WEDNESDAY

 

What: Garrett McNamara

Where: Bienes Center for the Arts, 2801 S.W. 12th St., Fort Lauderdale

When: 7:30 p.m.

Cost: $23.99

Contact: 954/513-2272, bca-sta.org

Few modern surfers can ride a wave quite like Garrett McNamara, who has conquered surfs at the intimidatingly named Jaws beachfront in Hawaii and soared on tidal waves from Alaskan glaciers. He also holds the Guinness World Record for the largest wave ever surfed, after catching a 78-foot wave in Portugal in 2011. This week, he’ll stay dry and grounded, exchanging the surfboard for a lectern for this “Conversation with Garrett McNamara.” The surf legend will provide insight into his physical and mental processes, delve into the world of big-wave surfing and answer questions from the audience. Surf enthusiasts can arrive as early as 6 p.m. to view the Bienes Center’s accompanying art exhibition, “Slave to the Wave,” featuring surf art and photography. Ticket sales will benefit Surfrider Foundation’s Broward Chapter.

 

What: “Audience” reading

Where: Books and Books, 265 Aragon Ave., Coral Gables

When: 8 p.m.

Cost: Free

Contact: 305/442-4408, madcattheatre.org

Miami’s Mad Cat Theatre Company continues its prolific summer this week. In addition to its acclaimed full production of the offbeat “Centralia,” which concludes on Sunday, the company on Wednesday will launch “Banned/New,” a free series of play readings focusing on classic works that have been banned for their provocative or anti-establishment content, as well as new works that echo these themes. The series begins with “Audience,” a 1975 work by the famed Czech playwright—and later president—Vaclav Havel (pictured). The minimalist play introduced the character Vanek, a dissident playwright and stand-in for Havel himself, who in “Audience” is relegated to toil in a brewery by the Czech Communist regime. There, he engages in a funny and rambling conversation with the brewmaster. Sounds like a good fit for Mad Cat’s aesthetic, which regularly and self-reflexively expands the possibilities of live theater.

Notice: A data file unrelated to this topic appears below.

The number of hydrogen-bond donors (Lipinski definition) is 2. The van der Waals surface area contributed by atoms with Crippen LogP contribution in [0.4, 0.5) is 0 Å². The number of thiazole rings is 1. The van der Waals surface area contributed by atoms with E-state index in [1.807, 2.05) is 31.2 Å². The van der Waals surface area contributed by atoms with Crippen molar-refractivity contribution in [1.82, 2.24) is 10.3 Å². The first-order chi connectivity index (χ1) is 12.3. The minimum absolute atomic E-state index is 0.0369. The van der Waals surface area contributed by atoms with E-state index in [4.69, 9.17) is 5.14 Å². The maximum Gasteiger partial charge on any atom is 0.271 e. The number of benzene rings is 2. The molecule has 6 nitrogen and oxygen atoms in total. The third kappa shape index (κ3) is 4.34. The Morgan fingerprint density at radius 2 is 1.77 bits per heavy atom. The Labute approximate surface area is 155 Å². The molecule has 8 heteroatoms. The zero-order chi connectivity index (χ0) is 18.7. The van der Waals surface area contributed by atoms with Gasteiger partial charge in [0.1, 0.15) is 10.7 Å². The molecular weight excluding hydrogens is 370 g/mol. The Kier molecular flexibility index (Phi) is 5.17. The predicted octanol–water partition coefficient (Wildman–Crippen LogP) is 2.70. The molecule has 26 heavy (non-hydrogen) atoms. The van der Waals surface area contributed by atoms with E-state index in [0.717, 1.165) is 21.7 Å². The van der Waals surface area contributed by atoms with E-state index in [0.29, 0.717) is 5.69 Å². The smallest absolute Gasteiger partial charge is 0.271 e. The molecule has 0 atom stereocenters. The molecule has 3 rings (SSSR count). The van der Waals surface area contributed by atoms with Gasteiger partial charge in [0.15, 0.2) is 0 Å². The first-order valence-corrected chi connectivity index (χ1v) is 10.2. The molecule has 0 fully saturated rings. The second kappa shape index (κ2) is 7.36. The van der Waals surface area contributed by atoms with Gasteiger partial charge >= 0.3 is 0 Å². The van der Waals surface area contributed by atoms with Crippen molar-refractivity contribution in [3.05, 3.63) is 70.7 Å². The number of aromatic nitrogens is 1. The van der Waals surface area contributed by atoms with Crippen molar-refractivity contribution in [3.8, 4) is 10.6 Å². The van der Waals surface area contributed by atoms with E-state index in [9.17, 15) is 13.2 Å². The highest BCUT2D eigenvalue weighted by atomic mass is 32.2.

THURSDAY

What: Return of B-BAD Art Walks

Where: Boynton Beach Arts District, 422 W. Industrial Ave., Boynton Beach

When: 6 to 11 p.m.

Cost: Free

Contact: 786/521-1199, activistartista.blogspot.com

The last Thursdays of the past two months have been unusually quiet at the warehouses-turned-studios of the Boynton Beach Arts District: No customary open galleries, no food trucks, no local vendors, no live music and no fire spinning. The city put the kibosh on the District’s monthly events back in June, raising issues over parking, lighting and, foremost, permitting. This month, Rolando Chang Barrero, the self-effacing head of the District, worked out a permitting agreement with city officials that will see this award-winning art walk continue indefinitely. Expect an extra-celebratory B-BAD Art Walk this week; the musical talent includes the South Palm Beach School of Rock (pictured), aka the young rock stars of tomorrow, who are fresh off a Southeastern tour; and local Americana act the Jon Greco Band. PS561 and Joji Yogurt will supply the nosh.

FRIDAY

 

What: Opening night of “The One I Love”

Where: Living Room Theaters at FAU, 777 Glades Road, Boca Raon

When: Show times pending

Cost: $5 to $9.50

Contact: 561/549-2600, fau.livingroomtheaters.com

I don’t know about you, but I’ve had enough comedies about couples retreats—like, well, 2009’s “Couples Retreat” or 2012’s “Hope Springs,” in which often-embarrassing comic high jinks solve to predictability revitalize problematic marriages. But “The One I Love” is an entirely new spin on an old formula. So new, and so unique, in fact, that its trailer doesn’t give away its twist, in a move of stunning discretion. It stars Mark Duplass and Elisabeth Moss as the young couple whose love life is on the skids; they check into a weekend retreat on the advice of their shrink (Ted Danson), and strange, surreal, seemingly addictive things begin to happen. The movie has earned comparisons to the weirdly brilliant films of Spike Jonze and Charlie Kaufman. Intrigued yet? So am I.